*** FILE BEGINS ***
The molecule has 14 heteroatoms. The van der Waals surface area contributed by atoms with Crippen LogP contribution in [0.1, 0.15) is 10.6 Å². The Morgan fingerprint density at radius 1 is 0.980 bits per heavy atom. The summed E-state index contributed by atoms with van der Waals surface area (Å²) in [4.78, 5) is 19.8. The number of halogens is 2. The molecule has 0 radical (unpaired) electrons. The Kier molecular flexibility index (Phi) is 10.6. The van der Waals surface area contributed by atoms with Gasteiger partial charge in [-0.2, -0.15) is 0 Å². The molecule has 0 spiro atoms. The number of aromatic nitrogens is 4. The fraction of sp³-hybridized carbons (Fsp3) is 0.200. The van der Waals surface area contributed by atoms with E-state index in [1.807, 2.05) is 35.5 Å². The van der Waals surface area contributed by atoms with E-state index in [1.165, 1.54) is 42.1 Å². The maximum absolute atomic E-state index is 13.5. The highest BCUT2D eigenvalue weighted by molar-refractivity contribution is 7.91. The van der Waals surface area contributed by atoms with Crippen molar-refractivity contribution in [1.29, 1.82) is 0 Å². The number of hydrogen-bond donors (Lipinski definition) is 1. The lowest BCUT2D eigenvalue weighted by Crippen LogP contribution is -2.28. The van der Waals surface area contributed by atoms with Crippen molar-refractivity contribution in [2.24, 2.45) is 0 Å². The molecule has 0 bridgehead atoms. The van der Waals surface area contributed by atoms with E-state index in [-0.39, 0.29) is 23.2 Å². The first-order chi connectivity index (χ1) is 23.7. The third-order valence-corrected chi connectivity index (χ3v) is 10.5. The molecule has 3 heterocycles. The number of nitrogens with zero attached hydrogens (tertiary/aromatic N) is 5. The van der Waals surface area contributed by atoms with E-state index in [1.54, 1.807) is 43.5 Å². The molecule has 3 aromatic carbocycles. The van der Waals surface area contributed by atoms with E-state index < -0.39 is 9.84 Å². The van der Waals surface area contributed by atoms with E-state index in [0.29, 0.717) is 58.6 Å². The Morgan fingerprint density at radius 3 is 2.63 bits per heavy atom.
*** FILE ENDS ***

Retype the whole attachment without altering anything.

The molecule has 14 heteroatoms. The van der Waals surface area contributed by atoms with Crippen LogP contribution in [0.1, 0.15) is 10.6 Å². The Morgan fingerprint density at radius 1 is 0.980 bits per heavy atom. The summed E-state index contributed by atoms with van der Waals surface area (Å²) in [4.78, 5) is 19.8. The number of halogens is 2. The molecule has 0 radical (unpaired) electrons. The Kier molecular flexibility index (Phi) is 10.6. The van der Waals surface area contributed by atoms with Gasteiger partial charge in [-0.2, -0.15) is 0 Å². The molecule has 0 spiro atoms. The number of aromatic nitrogens is 4. The fraction of sp³-hybridized carbons (Fsp3) is 0.200. The van der Waals surface area contributed by atoms with E-state index in [1.807, 2.05) is 35.5 Å². The van der Waals surface area contributed by atoms with E-state index in [1.165, 1.54) is 42.1 Å². The maximum absolute atomic E-state index is 13.5. The highest BCUT2D eigenvalue weighted by molar-refractivity contribution is 7.91. The van der Waals surface area contributed by atoms with Crippen molar-refractivity contribution in [1.29, 1.82) is 0 Å². The number of hydrogen-bond donors (Lipinski definition) is 1. The lowest BCUT2D eigenvalue weighted by Crippen LogP contribution is -2.28. The van der Waals surface area contributed by atoms with Crippen molar-refractivity contribution in [2.24, 2.45) is 0 Å². The molecule has 0 bridgehead atoms. The van der Waals surface area contributed by atoms with E-state index in [-0.39, 0.29) is 23.2 Å². The first-order chi connectivity index (χ1) is 23.7. The third-order valence-corrected chi connectivity index (χ3v) is 10.5. The molecule has 3 heterocycles. The number of nitrogens with zero attached hydrogens (tertiary/aromatic N) is 5. The van der Waals surface area contributed by atoms with E-state index in [1.54, 1.807) is 43.5 Å². The molecule has 3 aromatic carbocycles. The van der Waals surface area contributed by atoms with E-state index < -0.39 is 9.84 Å². The van der Waals surface area contributed by atoms with E-state index in [0.29, 0.717) is 58.6 Å². The Morgan fingerprint density at radius 3 is 2.63 bits per heavy atom.